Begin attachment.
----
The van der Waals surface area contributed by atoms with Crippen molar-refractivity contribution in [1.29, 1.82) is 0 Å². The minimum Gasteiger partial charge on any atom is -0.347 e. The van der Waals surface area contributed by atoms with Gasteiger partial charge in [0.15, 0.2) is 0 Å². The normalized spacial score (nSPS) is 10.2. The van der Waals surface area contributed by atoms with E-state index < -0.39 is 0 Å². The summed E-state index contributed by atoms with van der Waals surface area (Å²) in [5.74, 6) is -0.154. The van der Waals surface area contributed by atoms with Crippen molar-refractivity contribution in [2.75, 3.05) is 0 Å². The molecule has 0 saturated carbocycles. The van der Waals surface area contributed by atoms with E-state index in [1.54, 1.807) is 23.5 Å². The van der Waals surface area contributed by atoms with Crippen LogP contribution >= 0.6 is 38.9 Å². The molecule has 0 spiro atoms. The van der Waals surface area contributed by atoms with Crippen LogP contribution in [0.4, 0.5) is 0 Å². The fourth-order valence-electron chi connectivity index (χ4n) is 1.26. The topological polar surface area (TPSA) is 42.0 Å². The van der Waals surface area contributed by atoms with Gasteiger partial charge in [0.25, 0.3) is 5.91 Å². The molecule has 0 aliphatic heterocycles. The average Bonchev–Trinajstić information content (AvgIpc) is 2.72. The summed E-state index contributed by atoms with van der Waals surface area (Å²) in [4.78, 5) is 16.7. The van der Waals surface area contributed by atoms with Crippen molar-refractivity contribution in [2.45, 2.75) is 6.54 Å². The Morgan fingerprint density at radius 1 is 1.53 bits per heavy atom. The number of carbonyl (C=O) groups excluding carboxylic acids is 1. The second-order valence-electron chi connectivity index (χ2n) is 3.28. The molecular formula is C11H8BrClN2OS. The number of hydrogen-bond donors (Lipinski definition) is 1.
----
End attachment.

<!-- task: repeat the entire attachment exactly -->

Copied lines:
The van der Waals surface area contributed by atoms with Crippen molar-refractivity contribution in [1.29, 1.82) is 0 Å². The minimum Gasteiger partial charge on any atom is -0.347 e. The van der Waals surface area contributed by atoms with Gasteiger partial charge in [0.15, 0.2) is 0 Å². The normalized spacial score (nSPS) is 10.2. The van der Waals surface area contributed by atoms with E-state index < -0.39 is 0 Å². The summed E-state index contributed by atoms with van der Waals surface area (Å²) in [5.74, 6) is -0.154. The van der Waals surface area contributed by atoms with Crippen molar-refractivity contribution in [2.75, 3.05) is 0 Å². The molecule has 0 saturated carbocycles. The van der Waals surface area contributed by atoms with E-state index in [1.54, 1.807) is 23.5 Å². The van der Waals surface area contributed by atoms with Crippen LogP contribution >= 0.6 is 38.9 Å². The molecule has 0 spiro atoms. The van der Waals surface area contributed by atoms with Crippen LogP contribution in [0.4, 0.5) is 0 Å². The fourth-order valence-electron chi connectivity index (χ4n) is 1.26. The topological polar surface area (TPSA) is 42.0 Å². The van der Waals surface area contributed by atoms with Gasteiger partial charge in [0.25, 0.3) is 5.91 Å². The molecule has 0 aliphatic heterocycles. The average Bonchev–Trinajstić information content (AvgIpc) is 2.72. The summed E-state index contributed by atoms with van der Waals surface area (Å²) in [4.78, 5) is 16.7. The van der Waals surface area contributed by atoms with Crippen molar-refractivity contribution in [2.45, 2.75) is 6.54 Å². The Morgan fingerprint density at radius 1 is 1.53 bits per heavy atom. The number of carbonyl (C=O) groups excluding carboxylic acids is 1. The second-order valence-electron chi connectivity index (χ2n) is 3.28. The molecular formula is C11H8BrClN2OS. The number of hydrogen-bond donors (Lipinski definition) is 1.